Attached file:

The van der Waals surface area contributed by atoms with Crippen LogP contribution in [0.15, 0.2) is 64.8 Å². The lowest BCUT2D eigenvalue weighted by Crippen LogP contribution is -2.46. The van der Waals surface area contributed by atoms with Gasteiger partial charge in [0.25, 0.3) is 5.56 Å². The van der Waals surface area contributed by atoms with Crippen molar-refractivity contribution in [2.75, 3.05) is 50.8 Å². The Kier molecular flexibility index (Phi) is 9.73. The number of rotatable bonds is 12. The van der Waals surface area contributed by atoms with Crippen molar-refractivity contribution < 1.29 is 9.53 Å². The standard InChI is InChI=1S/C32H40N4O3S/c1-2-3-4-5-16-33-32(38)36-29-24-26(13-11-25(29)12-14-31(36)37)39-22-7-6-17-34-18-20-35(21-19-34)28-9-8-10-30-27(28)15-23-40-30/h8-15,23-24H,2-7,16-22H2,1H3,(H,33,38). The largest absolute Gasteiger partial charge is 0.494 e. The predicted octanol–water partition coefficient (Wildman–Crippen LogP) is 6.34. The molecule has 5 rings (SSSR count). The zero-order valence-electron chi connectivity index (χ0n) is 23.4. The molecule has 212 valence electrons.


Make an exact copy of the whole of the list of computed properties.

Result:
The van der Waals surface area contributed by atoms with Crippen LogP contribution in [0.15, 0.2) is 64.8 Å². The lowest BCUT2D eigenvalue weighted by Crippen LogP contribution is -2.46. The van der Waals surface area contributed by atoms with Gasteiger partial charge in [0.25, 0.3) is 5.56 Å². The van der Waals surface area contributed by atoms with Crippen molar-refractivity contribution in [2.75, 3.05) is 50.8 Å². The Kier molecular flexibility index (Phi) is 9.73. The number of rotatable bonds is 12. The van der Waals surface area contributed by atoms with Crippen molar-refractivity contribution < 1.29 is 9.53 Å². The standard InChI is InChI=1S/C32H40N4O3S/c1-2-3-4-5-16-33-32(38)36-29-24-26(13-11-25(29)12-14-31(36)37)39-22-7-6-17-34-18-20-35(21-19-34)28-9-8-10-30-27(28)15-23-40-30/h8-15,23-24H,2-7,16-22H2,1H3,(H,33,38). The largest absolute Gasteiger partial charge is 0.494 e. The predicted octanol–water partition coefficient (Wildman–Crippen LogP) is 6.34. The molecule has 5 rings (SSSR count). The zero-order valence-electron chi connectivity index (χ0n) is 23.4. The molecule has 212 valence electrons.